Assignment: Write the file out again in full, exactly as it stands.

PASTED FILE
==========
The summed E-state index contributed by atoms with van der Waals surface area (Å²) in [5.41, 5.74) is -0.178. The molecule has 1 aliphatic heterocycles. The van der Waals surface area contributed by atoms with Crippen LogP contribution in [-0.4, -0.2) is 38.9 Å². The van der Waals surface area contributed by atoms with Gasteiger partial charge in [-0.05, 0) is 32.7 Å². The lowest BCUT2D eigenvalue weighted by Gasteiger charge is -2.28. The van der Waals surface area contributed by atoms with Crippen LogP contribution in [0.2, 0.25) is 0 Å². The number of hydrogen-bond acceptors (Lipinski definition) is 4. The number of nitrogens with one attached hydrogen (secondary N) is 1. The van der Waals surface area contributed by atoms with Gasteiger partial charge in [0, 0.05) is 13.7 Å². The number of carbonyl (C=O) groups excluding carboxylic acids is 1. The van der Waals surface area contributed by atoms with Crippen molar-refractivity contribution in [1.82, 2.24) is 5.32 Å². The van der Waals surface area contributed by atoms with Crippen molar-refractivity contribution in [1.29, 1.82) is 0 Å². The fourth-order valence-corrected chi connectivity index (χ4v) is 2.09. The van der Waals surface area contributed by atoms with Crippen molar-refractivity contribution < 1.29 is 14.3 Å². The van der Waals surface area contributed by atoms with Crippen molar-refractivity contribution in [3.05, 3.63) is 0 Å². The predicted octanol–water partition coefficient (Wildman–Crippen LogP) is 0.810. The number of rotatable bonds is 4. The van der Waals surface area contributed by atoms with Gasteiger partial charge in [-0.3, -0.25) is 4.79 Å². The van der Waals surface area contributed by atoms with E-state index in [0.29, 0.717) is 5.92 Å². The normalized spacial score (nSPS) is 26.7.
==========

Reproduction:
The summed E-state index contributed by atoms with van der Waals surface area (Å²) in [5.41, 5.74) is -0.178. The molecule has 1 aliphatic heterocycles. The van der Waals surface area contributed by atoms with Crippen LogP contribution in [-0.4, -0.2) is 38.9 Å². The van der Waals surface area contributed by atoms with Gasteiger partial charge in [-0.05, 0) is 32.7 Å². The lowest BCUT2D eigenvalue weighted by Gasteiger charge is -2.28. The van der Waals surface area contributed by atoms with Crippen LogP contribution in [0.2, 0.25) is 0 Å². The number of hydrogen-bond acceptors (Lipinski definition) is 4. The number of nitrogens with one attached hydrogen (secondary N) is 1. The van der Waals surface area contributed by atoms with Gasteiger partial charge in [0, 0.05) is 13.7 Å². The number of carbonyl (C=O) groups excluding carboxylic acids is 1. The van der Waals surface area contributed by atoms with Crippen molar-refractivity contribution in [1.82, 2.24) is 5.32 Å². The van der Waals surface area contributed by atoms with Crippen molar-refractivity contribution in [1.29, 1.82) is 0 Å². The fourth-order valence-corrected chi connectivity index (χ4v) is 2.09. The van der Waals surface area contributed by atoms with Crippen molar-refractivity contribution < 1.29 is 14.3 Å². The van der Waals surface area contributed by atoms with Crippen molar-refractivity contribution in [3.05, 3.63) is 0 Å². The predicted octanol–water partition coefficient (Wildman–Crippen LogP) is 0.810. The number of rotatable bonds is 4. The van der Waals surface area contributed by atoms with Gasteiger partial charge in [-0.3, -0.25) is 4.79 Å². The van der Waals surface area contributed by atoms with E-state index in [0.29, 0.717) is 5.92 Å². The normalized spacial score (nSPS) is 26.7.